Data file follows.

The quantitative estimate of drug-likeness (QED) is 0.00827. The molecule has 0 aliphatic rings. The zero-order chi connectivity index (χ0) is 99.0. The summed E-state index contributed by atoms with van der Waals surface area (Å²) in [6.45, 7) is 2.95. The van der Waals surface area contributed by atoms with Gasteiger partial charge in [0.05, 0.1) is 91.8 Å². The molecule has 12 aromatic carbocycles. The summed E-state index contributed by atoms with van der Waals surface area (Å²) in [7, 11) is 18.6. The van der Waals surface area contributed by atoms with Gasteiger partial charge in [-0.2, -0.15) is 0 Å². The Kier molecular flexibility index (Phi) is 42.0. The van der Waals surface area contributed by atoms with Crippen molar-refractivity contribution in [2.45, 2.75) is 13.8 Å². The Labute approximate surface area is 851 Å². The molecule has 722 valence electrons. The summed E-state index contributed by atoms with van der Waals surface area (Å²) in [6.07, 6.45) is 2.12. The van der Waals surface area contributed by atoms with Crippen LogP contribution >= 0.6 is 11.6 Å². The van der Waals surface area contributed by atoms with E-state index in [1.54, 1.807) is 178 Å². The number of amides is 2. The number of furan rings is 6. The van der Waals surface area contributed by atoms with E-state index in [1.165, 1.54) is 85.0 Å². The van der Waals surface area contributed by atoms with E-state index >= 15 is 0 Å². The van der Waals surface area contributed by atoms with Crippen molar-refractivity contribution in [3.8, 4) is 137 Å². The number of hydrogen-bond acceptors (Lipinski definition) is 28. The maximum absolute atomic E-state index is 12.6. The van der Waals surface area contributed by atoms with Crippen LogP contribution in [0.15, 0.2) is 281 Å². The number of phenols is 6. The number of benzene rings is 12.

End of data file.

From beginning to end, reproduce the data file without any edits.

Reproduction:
The quantitative estimate of drug-likeness (QED) is 0.00827. The molecule has 0 aliphatic rings. The zero-order chi connectivity index (χ0) is 99.0. The summed E-state index contributed by atoms with van der Waals surface area (Å²) in [6.45, 7) is 2.95. The van der Waals surface area contributed by atoms with Gasteiger partial charge in [0.05, 0.1) is 91.8 Å². The molecule has 12 aromatic carbocycles. The summed E-state index contributed by atoms with van der Waals surface area (Å²) in [7, 11) is 18.6. The van der Waals surface area contributed by atoms with Gasteiger partial charge in [-0.2, -0.15) is 0 Å². The Kier molecular flexibility index (Phi) is 42.0. The van der Waals surface area contributed by atoms with Crippen molar-refractivity contribution in [2.45, 2.75) is 13.8 Å². The Labute approximate surface area is 851 Å². The molecule has 722 valence electrons. The summed E-state index contributed by atoms with van der Waals surface area (Å²) in [6.07, 6.45) is 2.12. The van der Waals surface area contributed by atoms with Crippen LogP contribution >= 0.6 is 11.6 Å². The van der Waals surface area contributed by atoms with E-state index in [1.54, 1.807) is 178 Å². The number of amides is 2. The number of furan rings is 6. The van der Waals surface area contributed by atoms with E-state index in [1.165, 1.54) is 85.0 Å². The van der Waals surface area contributed by atoms with E-state index >= 15 is 0 Å². The van der Waals surface area contributed by atoms with Crippen molar-refractivity contribution in [3.8, 4) is 137 Å². The number of hydrogen-bond acceptors (Lipinski definition) is 28. The maximum absolute atomic E-state index is 12.6. The van der Waals surface area contributed by atoms with Crippen LogP contribution in [0.15, 0.2) is 281 Å². The number of phenols is 6. The number of benzene rings is 12.